Unable to join the paddle-out because of his injuries, Steve Cabler watched from the beach and says the ceremony provided some closure and was great way to honor his friend who died as he chose to live. Cabler was actually in the Sari Club when the blasts occurred, and saw his friend Webster collapse under the fiery wreckage. He was also the first US citizen to return from Indonesia. As such, he faced scores of reporters at the airport and his home. But even as the attention has died down, Cabler feels it's imperative to get the word out about the attacks snd he's continuing to do interviews for mags and television, including a November episode of Dr. Phil.
"I'm going to try and talk to as many people as I can because I think that Americans need to know the high level of danger," Cabler insists. "You gotta understand this could happen anywhere. And we need to get it out to people because if we just sit around, they're going to keep attacking us."
Even as he looks to safeguard the future for others, Cabler is recovering from an assortment of injuries. Upon his return, Cabler recounted how he broke his shoulder busting open a back door to the club and escape the blaze which licked at his body. And while his physical wounds will surely heal, he says "the jury is out" as to what lies ahead.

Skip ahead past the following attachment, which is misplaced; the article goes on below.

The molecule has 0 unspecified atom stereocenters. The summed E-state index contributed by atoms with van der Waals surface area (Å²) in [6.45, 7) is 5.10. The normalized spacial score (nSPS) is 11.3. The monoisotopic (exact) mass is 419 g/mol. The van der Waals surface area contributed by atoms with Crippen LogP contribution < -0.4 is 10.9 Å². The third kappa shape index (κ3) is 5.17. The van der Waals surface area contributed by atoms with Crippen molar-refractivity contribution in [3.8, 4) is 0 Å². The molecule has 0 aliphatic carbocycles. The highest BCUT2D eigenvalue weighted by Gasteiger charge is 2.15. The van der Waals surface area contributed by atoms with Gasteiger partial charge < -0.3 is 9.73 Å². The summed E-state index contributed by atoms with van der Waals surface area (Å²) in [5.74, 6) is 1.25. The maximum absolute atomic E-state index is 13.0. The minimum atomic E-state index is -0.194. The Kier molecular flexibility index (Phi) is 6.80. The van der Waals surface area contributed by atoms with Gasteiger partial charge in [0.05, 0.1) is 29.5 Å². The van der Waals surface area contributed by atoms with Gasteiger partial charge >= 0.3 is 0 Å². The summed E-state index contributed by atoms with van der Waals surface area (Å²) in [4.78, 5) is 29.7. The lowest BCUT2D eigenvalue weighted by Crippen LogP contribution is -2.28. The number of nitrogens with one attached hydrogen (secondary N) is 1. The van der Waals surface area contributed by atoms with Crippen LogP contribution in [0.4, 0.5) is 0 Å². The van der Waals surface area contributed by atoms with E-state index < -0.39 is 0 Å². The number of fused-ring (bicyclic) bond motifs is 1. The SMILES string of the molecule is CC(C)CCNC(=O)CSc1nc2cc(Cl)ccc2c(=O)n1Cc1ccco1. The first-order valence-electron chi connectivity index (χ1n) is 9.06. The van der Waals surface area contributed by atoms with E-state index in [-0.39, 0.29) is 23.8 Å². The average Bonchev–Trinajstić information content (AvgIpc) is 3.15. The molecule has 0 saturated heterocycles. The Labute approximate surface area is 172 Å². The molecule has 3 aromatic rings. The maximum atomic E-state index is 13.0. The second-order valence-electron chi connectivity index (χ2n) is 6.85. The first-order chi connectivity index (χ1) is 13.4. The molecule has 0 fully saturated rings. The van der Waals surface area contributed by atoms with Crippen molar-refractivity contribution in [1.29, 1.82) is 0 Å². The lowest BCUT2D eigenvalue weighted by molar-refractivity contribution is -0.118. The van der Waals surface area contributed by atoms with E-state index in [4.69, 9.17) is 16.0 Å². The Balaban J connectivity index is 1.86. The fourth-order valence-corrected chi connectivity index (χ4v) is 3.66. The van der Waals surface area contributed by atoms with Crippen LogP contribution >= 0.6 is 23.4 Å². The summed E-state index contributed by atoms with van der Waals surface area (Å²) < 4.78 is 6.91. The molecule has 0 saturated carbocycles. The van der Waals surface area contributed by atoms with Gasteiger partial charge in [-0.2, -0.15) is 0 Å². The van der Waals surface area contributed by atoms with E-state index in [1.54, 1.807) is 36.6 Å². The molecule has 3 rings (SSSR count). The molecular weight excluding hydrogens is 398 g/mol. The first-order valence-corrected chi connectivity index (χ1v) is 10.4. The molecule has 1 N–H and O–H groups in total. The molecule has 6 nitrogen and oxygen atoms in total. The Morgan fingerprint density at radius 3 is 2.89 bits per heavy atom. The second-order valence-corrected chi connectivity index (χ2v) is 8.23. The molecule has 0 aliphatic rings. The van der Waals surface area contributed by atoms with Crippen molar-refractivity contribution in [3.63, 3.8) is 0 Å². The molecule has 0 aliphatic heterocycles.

"Well I sing in a band. and I'm very concerned for my hearing since my left hear pretty much got liquidated.' Cabler laments "I have some third degree burns on my hands and I broke my scapula. But my mental thing is what is mostly screwy. I mean, we were on a surf trip, we were not there to get bombed. I mean, you're sitting there having a beer and surfing and all of a sudden you're in a war zone."
"War zone" is the exact term Outer Banks surfer Ashley Heath used to describe the carnage he saw while scouring six Balinese hospitals for David Creecy the day after the event. A fellow Outer Banker, Creecy was another Americans survivor and surfer. His story received little national attention but is the big regional news with Virginia Beach and North Carolina charities raising more thean $40,000 to help with the 49-year-old's staggering medical expenses. Suffering burns over 60 percent of his body, Creecy was first evacuated by plane to Singapore for emergency treatment, incurring a $20,000 for the flight alone. From there, the expenses continued to grow as US officials then sent a private jet to retrieve Creecy and send him to UNC Chapel Hill's Medical Center where he remains today. Heath stayed with him through out the ordeal, and after a recent visit says he's made marked improvement.